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Med Care. 2004 Nov;42(11):1056-65.

Prescription drug coverage, health, and medication acquisition among seniors with one or more chronic conditions.

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  • 1Department of Sociology, University of Washington, 98195-4696, USA.

Abstract

BACKGROUND:

The unabated rise in medication costs particularly affects older persons with chronic conditions that require long-term medication use, but how prescription benefits affect medication adherence for such persons has received limited study.

OBJECTIVE:

We sought to study the relationship among prescription benefit status, health, and medication acquisition in a sample of elderly HMO enrollees with 1 or more common, chronic conditions.

RESEARCH DESIGN:

We implemented a cross-sectional cohort study using primary survey data collected in 2000 and administrative data from the previous 2 years.

SUBJECTS:

Subjects were aged 67 years of age and older, continuously enrolled in a Medicare + Choice program for at least 2 years, and diagnosed with 1 or more of hypertension, diabetes, congestive heart failure, and coronary artery disease (n = 3073).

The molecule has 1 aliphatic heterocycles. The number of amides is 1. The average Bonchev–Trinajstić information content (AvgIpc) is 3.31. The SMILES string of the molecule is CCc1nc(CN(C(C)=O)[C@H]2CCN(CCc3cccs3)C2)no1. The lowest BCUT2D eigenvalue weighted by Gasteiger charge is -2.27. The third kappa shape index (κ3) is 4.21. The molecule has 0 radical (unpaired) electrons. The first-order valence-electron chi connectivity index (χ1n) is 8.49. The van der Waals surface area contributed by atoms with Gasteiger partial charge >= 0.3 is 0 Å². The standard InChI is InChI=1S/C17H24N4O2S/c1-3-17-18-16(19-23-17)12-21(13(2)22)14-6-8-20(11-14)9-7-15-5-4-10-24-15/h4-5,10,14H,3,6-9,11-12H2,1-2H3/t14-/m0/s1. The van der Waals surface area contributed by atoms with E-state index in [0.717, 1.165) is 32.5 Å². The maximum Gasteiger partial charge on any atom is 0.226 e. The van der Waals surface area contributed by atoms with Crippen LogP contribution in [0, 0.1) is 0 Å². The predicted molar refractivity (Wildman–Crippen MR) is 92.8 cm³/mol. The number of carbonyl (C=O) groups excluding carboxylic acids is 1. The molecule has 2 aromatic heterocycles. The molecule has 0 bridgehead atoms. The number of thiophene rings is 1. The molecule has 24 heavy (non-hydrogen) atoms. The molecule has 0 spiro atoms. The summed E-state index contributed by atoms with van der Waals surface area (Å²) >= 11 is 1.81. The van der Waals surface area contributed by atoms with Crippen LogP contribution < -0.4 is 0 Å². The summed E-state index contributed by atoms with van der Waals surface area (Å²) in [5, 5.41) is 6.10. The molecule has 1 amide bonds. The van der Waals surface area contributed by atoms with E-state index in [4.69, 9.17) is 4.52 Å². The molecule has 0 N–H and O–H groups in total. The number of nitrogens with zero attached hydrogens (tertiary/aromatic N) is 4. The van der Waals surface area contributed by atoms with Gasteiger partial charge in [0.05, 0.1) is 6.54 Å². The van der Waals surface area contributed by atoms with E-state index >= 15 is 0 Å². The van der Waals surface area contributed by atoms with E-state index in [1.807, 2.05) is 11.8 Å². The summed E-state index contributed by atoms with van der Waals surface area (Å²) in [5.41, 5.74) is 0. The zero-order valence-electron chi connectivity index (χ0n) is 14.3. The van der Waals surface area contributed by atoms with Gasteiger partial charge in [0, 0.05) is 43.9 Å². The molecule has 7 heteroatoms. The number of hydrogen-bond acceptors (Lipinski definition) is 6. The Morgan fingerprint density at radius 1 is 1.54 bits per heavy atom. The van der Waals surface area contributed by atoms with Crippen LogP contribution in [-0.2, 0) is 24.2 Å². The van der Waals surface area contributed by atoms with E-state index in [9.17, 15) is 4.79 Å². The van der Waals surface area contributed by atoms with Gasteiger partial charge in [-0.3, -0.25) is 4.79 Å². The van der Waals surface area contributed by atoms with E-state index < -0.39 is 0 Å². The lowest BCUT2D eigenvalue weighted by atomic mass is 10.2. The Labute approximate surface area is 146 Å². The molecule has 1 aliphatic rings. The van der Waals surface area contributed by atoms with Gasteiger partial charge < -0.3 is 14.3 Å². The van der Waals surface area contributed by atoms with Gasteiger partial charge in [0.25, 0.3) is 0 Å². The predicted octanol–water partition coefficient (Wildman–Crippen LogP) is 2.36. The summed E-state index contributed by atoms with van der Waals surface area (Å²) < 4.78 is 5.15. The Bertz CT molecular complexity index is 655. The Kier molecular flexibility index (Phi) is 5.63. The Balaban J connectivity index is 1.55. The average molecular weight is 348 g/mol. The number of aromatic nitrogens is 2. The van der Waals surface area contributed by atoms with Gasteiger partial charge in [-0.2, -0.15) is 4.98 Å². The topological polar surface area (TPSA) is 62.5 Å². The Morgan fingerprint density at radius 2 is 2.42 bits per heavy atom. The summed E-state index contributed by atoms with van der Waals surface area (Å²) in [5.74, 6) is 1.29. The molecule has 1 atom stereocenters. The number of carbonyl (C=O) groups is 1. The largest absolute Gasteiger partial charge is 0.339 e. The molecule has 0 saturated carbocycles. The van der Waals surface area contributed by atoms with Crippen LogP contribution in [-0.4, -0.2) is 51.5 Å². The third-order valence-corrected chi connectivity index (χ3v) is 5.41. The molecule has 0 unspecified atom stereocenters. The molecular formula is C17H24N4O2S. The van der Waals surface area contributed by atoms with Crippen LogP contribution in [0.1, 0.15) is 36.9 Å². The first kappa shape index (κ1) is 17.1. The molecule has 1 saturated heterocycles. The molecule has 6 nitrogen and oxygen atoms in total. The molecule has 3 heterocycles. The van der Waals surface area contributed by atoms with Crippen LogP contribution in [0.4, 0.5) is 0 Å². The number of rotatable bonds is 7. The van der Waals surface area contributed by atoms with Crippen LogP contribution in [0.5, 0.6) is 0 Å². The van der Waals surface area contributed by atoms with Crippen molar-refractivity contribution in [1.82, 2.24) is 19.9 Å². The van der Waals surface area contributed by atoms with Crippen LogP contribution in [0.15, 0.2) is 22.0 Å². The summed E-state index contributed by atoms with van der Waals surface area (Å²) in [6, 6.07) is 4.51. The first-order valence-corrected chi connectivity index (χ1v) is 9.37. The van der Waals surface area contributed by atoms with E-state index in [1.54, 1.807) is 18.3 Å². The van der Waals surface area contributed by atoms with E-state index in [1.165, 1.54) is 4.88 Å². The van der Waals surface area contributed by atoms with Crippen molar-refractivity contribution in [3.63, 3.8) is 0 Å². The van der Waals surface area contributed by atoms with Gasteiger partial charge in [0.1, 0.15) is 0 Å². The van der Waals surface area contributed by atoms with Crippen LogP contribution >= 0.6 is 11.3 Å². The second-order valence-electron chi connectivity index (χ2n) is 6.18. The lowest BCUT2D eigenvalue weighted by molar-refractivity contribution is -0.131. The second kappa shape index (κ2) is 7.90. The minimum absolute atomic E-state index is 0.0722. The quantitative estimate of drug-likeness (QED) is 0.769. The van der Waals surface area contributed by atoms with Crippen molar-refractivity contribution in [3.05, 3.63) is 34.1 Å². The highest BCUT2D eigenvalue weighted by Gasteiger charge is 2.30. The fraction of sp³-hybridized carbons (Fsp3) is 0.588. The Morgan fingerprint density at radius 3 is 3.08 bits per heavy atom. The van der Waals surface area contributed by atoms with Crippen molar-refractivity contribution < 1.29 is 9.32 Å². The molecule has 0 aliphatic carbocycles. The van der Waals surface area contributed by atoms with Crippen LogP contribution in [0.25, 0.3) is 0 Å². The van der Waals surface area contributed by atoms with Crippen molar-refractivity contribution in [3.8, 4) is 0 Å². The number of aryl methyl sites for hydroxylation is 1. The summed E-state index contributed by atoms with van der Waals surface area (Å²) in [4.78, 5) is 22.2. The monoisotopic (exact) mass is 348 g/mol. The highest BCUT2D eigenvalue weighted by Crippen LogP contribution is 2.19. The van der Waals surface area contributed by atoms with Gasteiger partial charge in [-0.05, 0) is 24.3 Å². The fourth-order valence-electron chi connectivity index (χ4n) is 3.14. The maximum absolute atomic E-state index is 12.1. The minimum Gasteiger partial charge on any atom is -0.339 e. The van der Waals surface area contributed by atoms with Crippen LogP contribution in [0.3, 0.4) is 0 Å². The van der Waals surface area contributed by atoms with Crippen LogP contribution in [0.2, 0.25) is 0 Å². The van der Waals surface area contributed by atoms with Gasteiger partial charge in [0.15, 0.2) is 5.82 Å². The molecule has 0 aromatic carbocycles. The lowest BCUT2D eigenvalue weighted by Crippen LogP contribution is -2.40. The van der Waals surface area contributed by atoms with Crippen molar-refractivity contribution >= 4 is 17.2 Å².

MEASURES:

Outcomes were the mean daily number of essential therapeutic drug classes and refill adherence.

RESULTS:

In multivariate models, persons without a prescription benefit acquired medications in 0.15 fewer therapeutic classes daily and experienced lower refill adherence (approximately 7 fewer days of necessary medications during the course of 2 years) than those with a prescription benefit. A significant interaction revealed that, among those without a benefit, persons in poor health acquired medications in 0.73 more therapeutic classes daily than persons in excellent health; health status did not significantly influence medication acquisition for those with a benefit.

CONCLUSIONS:

Coverage of prescription drugs is important for improving access to essential medications for persons with the studied chronic conditions. A Medicare drug benefit that provides unimpeded access to medications needed to treat such conditions may improve medication acquisition and, ultimately, health.

PMID:
15586832
[PubMed - indexed for MEDLINE]
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